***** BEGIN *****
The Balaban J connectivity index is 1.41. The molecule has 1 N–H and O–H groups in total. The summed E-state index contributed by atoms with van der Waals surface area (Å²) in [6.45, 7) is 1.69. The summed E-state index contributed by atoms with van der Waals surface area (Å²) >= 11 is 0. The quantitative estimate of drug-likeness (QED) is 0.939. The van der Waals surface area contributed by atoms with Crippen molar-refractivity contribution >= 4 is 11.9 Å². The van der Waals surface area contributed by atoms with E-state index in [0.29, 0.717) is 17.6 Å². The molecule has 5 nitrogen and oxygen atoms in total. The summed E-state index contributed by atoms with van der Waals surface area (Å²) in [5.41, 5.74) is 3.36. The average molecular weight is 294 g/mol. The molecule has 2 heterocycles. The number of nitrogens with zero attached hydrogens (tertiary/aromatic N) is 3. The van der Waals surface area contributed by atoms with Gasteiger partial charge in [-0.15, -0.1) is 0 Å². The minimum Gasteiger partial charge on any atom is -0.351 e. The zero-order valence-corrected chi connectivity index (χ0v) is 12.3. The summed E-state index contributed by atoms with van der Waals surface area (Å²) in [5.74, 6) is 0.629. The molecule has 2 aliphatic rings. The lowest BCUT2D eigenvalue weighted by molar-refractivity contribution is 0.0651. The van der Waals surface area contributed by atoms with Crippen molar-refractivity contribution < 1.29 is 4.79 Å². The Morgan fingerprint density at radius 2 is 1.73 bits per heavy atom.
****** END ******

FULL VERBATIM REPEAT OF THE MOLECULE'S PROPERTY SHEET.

The Balaban J connectivity index is 1.41. The molecule has 1 N–H and O–H groups in total. The summed E-state index contributed by atoms with van der Waals surface area (Å²) in [6.45, 7) is 1.69. The summed E-state index contributed by atoms with van der Waals surface area (Å²) >= 11 is 0. The quantitative estimate of drug-likeness (QED) is 0.939. The van der Waals surface area contributed by atoms with Crippen molar-refractivity contribution >= 4 is 11.9 Å². The van der Waals surface area contributed by atoms with E-state index in [0.29, 0.717) is 17.6 Å². The molecule has 5 nitrogen and oxygen atoms in total. The summed E-state index contributed by atoms with van der Waals surface area (Å²) in [5.41, 5.74) is 3.36. The average molecular weight is 294 g/mol. The molecule has 2 heterocycles. The number of nitrogens with zero attached hydrogens (tertiary/aromatic N) is 3. The van der Waals surface area contributed by atoms with Gasteiger partial charge in [-0.15, -0.1) is 0 Å². The minimum Gasteiger partial charge on any atom is -0.351 e. The zero-order valence-corrected chi connectivity index (χ0v) is 12.3. The summed E-state index contributed by atoms with van der Waals surface area (Å²) in [5.74, 6) is 0.629. The molecule has 2 aliphatic rings. The lowest BCUT2D eigenvalue weighted by molar-refractivity contribution is 0.0651. The van der Waals surface area contributed by atoms with Crippen molar-refractivity contribution < 1.29 is 4.79 Å². The Morgan fingerprint density at radius 2 is 1.73 bits per heavy atom.